Eighty percent of all grades at Yale are an A. Yale isn’t alone. Seventy-nine percent of grades handed out at Harvard are As. It wasn’t always like that. Ten years ago, 60 percent of students had an A.

The proportion of A-range grades given in the 2020-21 academic year varied significantly by division: 73 percent in the Arts and Humanities, 65 percent in both the Sciences and Social Sciences, and 60 percent in courses at the School of Engineering and Applied Sciences.

The percentage was higher in the African American Studies department at 82.21 percent. However, it was the Gender Students department that showed that 92.6 percent of grades were in the A range. So only 7 % of students did not receive an A in gender studies.

So the colleges are teaching woke garbage. My advice to you is this: If your doctor or lawyer graduated from Yale or Harvard in the past decade, I would ask some hard questions about their qualifications. It seems that both colleges, perhaps all of the big colleges, are padding their grades.

When I was a teacher, my feeling on the subject of grades was this:

There are standards and objectives that a teacher has to meet for the class. That is, every student has to demonstrate that they have met those objectives. If they have, they get a passing grade. However, if all of your students are getting an A, you as a teacher are not challenging them enough. In other words, you are a pushover and your class is too easy.

It seems that the problem is that the students’ reviews of teachers are what is being used to judge raises and promotions.

as one faculty member put it, external “market forces” are influencing grading, particularly as faculty rely on positive course evaluations from students for professional advancement, she said in the interview.

I will tell you that my nursing school didn’t do that. Of the students who began the cohort, 31 percent of them failed out of the program. Of the ones who completed the program, there was a 100 percent rate of passing the licensure exam. So maybe it’s just the Ivy league, or perhaps just the big schools that are padding their grades.

Still, the real value in attending Ivy League schools has never been a superior education. Those schools have always been about bragging rights and networking. That’s why Presidents Obama, Clinton, both Bush presidents, Ford, and JFK all attended an Ivy League college.

Even more telling: Barack Obama, Harry Truman, Lyndon Johnson, Jimmy Carter, George H. W. Bush and George W. Bush are all related. Barak Obama’s grandfather, Stanley Dunham, is a cousin of George W Bush.

There is even more in a future post.

Categories: Uncategorized


SiG · December 7, 2023 at 8:59 am

I’m no longer involved in hiring but even 8 years ago when I was involved, I was avoiding those schools. The handwriting was on the wall. Too egotistical, too self-absorbed.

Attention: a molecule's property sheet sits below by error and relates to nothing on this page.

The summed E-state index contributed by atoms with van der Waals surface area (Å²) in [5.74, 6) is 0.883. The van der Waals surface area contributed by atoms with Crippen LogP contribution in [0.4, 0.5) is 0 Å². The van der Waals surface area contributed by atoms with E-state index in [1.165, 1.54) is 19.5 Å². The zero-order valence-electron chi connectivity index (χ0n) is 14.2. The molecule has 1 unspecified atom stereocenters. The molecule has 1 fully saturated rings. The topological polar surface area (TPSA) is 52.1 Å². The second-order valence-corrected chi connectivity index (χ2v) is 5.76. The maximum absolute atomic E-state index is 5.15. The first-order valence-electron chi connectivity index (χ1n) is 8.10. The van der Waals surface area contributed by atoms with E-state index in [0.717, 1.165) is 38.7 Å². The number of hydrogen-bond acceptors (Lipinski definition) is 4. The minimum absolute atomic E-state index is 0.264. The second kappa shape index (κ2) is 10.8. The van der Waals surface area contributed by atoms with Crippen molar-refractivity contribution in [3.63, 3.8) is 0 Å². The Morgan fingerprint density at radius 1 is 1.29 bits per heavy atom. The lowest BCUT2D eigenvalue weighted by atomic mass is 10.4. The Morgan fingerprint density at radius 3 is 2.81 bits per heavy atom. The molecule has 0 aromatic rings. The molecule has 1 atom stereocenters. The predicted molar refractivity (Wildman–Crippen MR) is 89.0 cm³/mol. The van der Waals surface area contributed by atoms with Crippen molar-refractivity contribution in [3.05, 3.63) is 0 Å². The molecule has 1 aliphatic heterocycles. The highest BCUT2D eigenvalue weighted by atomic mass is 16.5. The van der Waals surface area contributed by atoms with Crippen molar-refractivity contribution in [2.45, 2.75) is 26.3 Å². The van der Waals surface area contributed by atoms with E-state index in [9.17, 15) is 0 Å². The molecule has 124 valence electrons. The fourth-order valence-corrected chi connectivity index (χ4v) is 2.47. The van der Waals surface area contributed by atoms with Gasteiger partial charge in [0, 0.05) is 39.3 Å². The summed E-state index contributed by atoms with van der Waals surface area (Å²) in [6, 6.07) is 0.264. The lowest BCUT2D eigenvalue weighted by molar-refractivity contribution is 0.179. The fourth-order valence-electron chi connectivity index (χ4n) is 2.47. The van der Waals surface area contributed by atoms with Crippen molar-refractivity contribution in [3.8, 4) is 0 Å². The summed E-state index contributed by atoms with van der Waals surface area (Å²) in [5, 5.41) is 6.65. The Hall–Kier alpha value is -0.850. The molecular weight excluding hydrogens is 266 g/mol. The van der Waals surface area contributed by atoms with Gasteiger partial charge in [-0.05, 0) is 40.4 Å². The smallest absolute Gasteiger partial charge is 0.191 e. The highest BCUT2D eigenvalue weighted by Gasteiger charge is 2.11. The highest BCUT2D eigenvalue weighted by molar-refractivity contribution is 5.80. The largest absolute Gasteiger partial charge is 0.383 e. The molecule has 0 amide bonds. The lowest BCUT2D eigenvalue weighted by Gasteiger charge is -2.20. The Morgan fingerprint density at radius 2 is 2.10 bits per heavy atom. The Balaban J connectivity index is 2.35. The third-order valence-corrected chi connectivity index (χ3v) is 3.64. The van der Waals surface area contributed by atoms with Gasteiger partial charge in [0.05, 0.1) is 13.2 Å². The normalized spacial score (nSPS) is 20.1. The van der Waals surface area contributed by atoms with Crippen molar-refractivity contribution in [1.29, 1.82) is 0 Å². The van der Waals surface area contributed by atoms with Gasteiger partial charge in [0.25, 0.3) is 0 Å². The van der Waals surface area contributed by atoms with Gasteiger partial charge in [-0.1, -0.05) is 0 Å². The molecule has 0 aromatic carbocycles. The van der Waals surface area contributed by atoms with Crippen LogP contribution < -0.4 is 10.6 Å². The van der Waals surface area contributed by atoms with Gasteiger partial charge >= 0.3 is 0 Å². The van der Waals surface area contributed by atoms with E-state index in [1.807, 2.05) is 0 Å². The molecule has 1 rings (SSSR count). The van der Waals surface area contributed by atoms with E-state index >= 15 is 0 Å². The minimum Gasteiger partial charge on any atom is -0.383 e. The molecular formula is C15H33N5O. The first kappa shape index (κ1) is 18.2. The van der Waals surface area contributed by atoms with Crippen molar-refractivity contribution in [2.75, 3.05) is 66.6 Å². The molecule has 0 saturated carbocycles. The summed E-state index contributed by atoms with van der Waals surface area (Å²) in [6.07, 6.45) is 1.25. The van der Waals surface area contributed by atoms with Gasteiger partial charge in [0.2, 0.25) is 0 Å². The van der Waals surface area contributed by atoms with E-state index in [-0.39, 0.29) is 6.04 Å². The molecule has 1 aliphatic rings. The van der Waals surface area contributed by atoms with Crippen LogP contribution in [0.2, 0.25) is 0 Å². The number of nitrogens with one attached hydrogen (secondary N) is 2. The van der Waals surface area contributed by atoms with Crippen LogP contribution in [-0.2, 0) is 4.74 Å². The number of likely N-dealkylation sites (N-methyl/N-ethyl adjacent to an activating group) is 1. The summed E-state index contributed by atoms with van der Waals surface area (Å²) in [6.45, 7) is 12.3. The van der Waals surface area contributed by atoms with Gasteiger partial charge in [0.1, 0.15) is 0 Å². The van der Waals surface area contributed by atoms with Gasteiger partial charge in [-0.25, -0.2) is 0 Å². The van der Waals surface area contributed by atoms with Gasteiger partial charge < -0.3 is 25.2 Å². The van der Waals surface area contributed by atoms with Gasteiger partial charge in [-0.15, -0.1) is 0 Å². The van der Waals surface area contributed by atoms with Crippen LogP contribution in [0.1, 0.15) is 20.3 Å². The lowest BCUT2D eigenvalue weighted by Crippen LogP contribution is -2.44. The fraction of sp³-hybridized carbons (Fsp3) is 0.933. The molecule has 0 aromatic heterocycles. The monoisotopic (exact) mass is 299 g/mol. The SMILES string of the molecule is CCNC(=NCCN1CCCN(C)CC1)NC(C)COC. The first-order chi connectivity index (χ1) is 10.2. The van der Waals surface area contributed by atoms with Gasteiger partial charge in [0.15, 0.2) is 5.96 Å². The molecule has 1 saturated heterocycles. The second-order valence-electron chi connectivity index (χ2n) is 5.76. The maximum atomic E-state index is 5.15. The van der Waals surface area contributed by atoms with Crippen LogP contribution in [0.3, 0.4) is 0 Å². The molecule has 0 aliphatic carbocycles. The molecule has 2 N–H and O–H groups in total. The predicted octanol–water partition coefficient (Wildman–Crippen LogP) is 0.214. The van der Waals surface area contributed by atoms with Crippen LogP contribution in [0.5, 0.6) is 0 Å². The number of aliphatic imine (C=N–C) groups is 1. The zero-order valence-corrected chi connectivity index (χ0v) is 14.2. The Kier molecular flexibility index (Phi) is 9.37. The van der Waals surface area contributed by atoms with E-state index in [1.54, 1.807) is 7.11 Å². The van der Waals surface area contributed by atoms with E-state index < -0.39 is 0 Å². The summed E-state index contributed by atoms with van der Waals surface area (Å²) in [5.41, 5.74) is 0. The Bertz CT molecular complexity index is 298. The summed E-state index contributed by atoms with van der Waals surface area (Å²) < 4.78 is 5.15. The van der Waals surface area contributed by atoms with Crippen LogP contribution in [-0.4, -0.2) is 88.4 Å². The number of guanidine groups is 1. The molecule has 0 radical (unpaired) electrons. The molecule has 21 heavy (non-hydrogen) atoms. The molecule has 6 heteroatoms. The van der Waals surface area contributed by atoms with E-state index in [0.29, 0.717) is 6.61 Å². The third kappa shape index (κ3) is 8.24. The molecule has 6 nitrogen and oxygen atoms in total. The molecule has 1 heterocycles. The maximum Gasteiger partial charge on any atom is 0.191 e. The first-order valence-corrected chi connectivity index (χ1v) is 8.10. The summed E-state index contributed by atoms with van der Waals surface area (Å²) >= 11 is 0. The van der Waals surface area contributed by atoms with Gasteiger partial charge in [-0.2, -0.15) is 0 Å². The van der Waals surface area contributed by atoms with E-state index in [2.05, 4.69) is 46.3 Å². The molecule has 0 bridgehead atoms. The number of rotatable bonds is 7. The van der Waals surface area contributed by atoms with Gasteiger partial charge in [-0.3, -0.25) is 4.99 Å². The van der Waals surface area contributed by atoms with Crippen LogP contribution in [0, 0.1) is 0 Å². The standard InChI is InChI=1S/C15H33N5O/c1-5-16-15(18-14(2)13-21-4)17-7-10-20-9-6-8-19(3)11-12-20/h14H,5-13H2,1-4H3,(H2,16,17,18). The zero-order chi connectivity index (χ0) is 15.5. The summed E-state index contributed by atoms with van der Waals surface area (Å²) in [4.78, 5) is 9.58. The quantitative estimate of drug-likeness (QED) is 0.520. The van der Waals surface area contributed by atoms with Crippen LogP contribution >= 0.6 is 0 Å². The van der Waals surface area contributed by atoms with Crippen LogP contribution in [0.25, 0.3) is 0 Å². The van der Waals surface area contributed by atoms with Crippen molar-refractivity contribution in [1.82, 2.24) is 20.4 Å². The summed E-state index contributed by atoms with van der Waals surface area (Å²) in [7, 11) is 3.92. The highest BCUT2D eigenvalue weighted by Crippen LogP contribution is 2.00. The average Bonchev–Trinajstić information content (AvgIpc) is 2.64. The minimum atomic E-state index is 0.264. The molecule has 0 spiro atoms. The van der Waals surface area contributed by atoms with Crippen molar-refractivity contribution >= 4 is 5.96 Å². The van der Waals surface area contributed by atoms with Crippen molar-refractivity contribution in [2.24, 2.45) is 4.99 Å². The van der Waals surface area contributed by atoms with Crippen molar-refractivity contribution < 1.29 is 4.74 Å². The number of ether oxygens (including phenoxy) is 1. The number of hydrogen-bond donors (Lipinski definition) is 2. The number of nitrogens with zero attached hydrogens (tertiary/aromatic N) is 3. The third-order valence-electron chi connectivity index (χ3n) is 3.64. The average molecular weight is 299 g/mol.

The one redeeming thing in that story is that As are still hard to get in the “School of Engineering and Applied Sciences.” At least there’s still some reality there.

Now the question is what has a Gender Studies or African American Studies graduate ever done for the world? Their degrees from Harvard should qualify them to work for Uber or Doordash.

it's just Boris · December 7, 2023 at 9:08 am

The cynical part of me also wonders about correlations between skin color / gender / “preferences,” especially for the GS and AAS departments. Even back when I was in college, some of my fellow students were saying was quite clear that professors in some fields had an intrinsic curve, as it were, and it was very clear to them that the “wrong kind” would never get highest marks, no matter how well they actually did. Fortunately for me I was in science and engineering, so I never had to deal with that except in electives.

Henry · December 7, 2023 at 9:16 am

I’m sure the schools would simply point out that because they are so selective and only admit the most highly qualified applicants, it’s obvious that these students would also be so high performing that the vast majority of them would score consistent As. And these schools might also be bold enough to assert that their students in the social sciences and “studies” majors are the absolute creme of the crop.

Half a century ago when I was working my ass off through engineering school the professors would have laughed at the thought of 70 to 90 percent of us as deserving of A grades. We were graded on a curve and you can be certain that the vast majority of us did not achieve As.

Anonymous · December 7, 2023 at 6:40 pm

University of Maryland Veterinarian Science major. Anatomy class started with about 70 people. Over half dropped out. Only two people received “A”‘s.

    Divemedic · December 7, 2023 at 8:46 pm

    When I took Anatomy I, there were 60 students there the first day. The professor told us that it would be a hard course. There was an exam at the end of the first week. The first day of the second week, there were 20 students. 40 had dropped. By the end of the course 16 weeks later, I had a B, and there was only one student that had gotten an A. She told us that she had failed the course the first time she took it, and was retaking it for grade forgiveness, and had made sure it was the only course she took that semester.
    Even though a third of my nursing class failed out, that was a third of the students who even made it to the nursing class to begin with. More than half of those that begin the year of prerequisites needed to get into nursing school don’t even make it to the beginning of school.
    That means of every 100 people who begin the path to nursing, only 50 make it to nursing school itself, and only about 35 of them become nurses.

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